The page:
MANILA - The late Ramon Revilla Sr. was brought back on Wednesday to the Senate, where he spent 12 years pushing for the policies he advocated as a lawmaker.
In a series of eulogies, Revilla's former colleagues remembered his passion as a legislator and how he was a source of inspiration when he was still alive.
Revilla was a senator for two consecutive terms from 1992 to 2004. He passed away last Friday after he succumbed to heart failure at the age of 93.
Among those who spoke were former senators Robert Jaworksi and Jose Lina, former presidents Joseph Estrada and Gloria Macapagal Arroyo, Representative Loren Legarda and Senators Richard Gordon and Vicente Sotto III.
Jaworski described Revilla as a man who loved life and had a yearning for adventure.
“If there is something that I learned from him through the years, it is that we should never take life for granted, that we should seize opportunities presented to us and take control of your destiny. Beyond the legendary characters he played lies a sensitive, loving and passionate man,” he said.
Lina, meanwhile, enumerated Revilla’s legislative achievements emphasizing his personal favorites in youth and sports development.
“My good friend who was with us in the 9th Congress, Sen. Pres. Vicente Sotto III, said it all when he remarked recently that Don Ramon taught him that public adulation was not and should never be used as a benchmark for who and what a true public servant is.
“For all his achievements in reel and real life as a distinguished public servant, I shall always remember Don Ramon as an inspiring leader in his own right,” Lina said.
Estrada also paid tribute to Revilla who was already his good friend even before the latter ventured into politics.
“Labis akong nalulungkot sa pagpanaw ng aking kaibigan, Senador Ramon Revilla Sr., isang aktor at lingkod bayan,” he said. “Sa aking primo, Ramon Revilla Sr., paalam. Sa iyong pag-alis, dalahin mo ang pagmamahal ng mga Ejercito-Estrada. Nananatili ang iyong agimat sa puso ng sambayanang Pilipino.”
Legarda, for her part, said Revilla "will always be remembered as a man of honor, dignity and respect.” Although he seemed serious, quiet and pensive as a person, Legarda said the former senator was always quick to give a compliment and advice.
Arroyo took a trip down memory lane and recalled her fond memories with Revilla when they were both campaigning for the senate almost three decades ago.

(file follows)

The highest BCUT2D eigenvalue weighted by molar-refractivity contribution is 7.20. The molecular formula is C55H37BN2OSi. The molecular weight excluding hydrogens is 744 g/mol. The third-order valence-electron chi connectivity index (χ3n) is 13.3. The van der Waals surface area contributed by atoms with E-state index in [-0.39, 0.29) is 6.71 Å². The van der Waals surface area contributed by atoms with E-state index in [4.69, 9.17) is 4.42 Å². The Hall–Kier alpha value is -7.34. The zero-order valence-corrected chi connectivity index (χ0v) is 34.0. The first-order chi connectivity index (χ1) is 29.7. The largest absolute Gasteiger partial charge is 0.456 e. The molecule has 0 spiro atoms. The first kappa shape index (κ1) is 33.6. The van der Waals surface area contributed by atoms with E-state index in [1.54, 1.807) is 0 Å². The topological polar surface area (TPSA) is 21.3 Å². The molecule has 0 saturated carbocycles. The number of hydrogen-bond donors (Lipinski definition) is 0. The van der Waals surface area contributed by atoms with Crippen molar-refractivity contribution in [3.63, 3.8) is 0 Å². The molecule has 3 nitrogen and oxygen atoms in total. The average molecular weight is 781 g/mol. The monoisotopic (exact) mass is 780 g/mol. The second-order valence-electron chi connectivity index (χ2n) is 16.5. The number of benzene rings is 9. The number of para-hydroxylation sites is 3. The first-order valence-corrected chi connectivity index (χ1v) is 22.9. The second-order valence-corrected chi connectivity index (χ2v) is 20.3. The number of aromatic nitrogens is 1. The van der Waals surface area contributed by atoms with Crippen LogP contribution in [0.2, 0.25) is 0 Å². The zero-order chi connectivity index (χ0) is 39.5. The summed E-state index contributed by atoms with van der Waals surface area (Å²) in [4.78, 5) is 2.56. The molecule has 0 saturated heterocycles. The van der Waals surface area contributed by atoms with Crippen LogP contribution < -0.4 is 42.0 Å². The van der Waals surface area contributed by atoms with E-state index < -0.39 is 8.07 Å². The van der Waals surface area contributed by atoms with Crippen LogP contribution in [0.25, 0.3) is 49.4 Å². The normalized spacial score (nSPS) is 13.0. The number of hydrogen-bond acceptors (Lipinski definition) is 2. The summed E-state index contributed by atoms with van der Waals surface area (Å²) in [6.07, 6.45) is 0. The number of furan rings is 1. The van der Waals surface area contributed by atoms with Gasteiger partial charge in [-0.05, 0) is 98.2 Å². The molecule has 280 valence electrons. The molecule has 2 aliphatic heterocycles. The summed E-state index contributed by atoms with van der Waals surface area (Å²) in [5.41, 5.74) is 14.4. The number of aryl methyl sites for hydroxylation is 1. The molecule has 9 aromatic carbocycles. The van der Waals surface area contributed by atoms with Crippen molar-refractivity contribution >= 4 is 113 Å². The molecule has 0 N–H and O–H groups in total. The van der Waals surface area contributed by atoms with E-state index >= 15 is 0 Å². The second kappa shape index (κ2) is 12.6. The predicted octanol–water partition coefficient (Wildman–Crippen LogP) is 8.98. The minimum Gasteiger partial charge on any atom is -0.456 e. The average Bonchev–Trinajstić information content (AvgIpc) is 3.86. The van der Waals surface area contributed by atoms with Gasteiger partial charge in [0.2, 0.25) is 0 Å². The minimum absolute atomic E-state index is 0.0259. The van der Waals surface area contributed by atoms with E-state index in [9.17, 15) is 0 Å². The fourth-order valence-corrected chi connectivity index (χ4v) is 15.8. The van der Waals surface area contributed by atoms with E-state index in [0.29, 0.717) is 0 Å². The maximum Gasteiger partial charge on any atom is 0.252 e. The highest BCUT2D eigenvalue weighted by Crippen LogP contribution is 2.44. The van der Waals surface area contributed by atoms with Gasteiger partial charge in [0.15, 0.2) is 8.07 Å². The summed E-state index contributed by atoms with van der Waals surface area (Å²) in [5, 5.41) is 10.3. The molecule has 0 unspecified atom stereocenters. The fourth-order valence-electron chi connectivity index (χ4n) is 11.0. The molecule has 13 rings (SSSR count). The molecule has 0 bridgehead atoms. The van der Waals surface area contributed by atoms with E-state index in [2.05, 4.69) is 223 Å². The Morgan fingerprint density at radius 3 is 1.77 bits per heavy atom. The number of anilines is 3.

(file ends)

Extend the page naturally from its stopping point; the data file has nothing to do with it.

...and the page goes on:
“Ang 24 na kandidato noon para senador ay hinati sa dalawang pangkat at sa aming pangkat, ang pinakasikat ay si Ramon Revilla. Siya lang ang hinihintay ng audience at pag-alis niya, umaalis na rin ang audience. Naawa sila sa akin na baguhan sa pulitika, ang ginagawa niya ay hinihintay niya ako na matapos ang aking diskurso bago siya umalis,” she said.
“Minsan, pagod na pagod si Ramon, hindi niya ako mahintay dahil ako ang huling magsasalita. Sabi niya, ‘Pagod na pagod na ako hija. Kailangan umuwi na ako. Pero iiwanan ko si Bong. Siya ang uupo sa entablado para hindi umuwi ang tao.’ Pagkatapos ng aking diskurso, sumayaw pa kami ni Bong kaya lalong mas naalala ako ng mga tao,” she added.
Arroyo then went on to list Revilla’s remarkable works as a senator and even after his consecutive terms.
Gordon and Sotto did the same, with both of them saying Revilla was a pillar in the entertainment industry and in public service.
As Sotto’s voice broke, he said: “We are glad to have known him up close and personal. It was a great honor and privilege. His memory will live on in his family of movie stars and public servants, following indeed in the footsteps of their honored patriarch.”
Before the necrological service ended, the Senate presented to Senator Ramon “Bong” Revilla Jr. a resolution expressing its sympathy and condolences.
The younger Revilla said the testimonials of his father’s colleagues showed who he really was as he lived 93 full years.
“May kasabihan po na ang dalawang petsa lang ang maisusulat sa nitso pero ang pinakamahalaga ay 'yung dash sa pagitan. Today, we celebrate that dash in between those two dates – March 8, 1927 and June 26, 2020. After all, it is not in the years in your life but the life in your years that count,” he said.
Revilla Jr. said his father inculcated in him “his passion and the love for God, his country and his fellowmen teaching us the culture of hard work, perseverance and service, especially to the needy and less fortunate.”
In the end, Revilla Jr. shed tears while sharing what he promised his father just before he passed away.
“Daddy, as I told you, babangon ako. Lilinisin ko ang aking pangalan. I will prove to them na mali sila. Daddy, salamat sa lahat. Hindi ko mararating ang kinalagyan ko kung 'di dahil sa 'yo. Kung bibigyan man ako ng pagkakataon muli na pumili ng ama, ikaw pa rin ang pipiliin ko maging daddy. Mahal kita daddy. Mahal ka namin. You are our hero, kaming magkakapatid. You’re my hero daddy. I love you,” he said.
According to the Philippine Senate, the elder Revilla became known as the father of the "Public Works Act, a result of a result of his being designated chair of the Senate Public Works Committee and his authorship of Republic Act 8150 which was signed into law by President Fidel V. Ramos on September 8, 1995."
Among many others, the late senator also authored Republic Act 8294, also known as the "Revilla Law," which lowered the penalties imposed on illegal possession of firearms.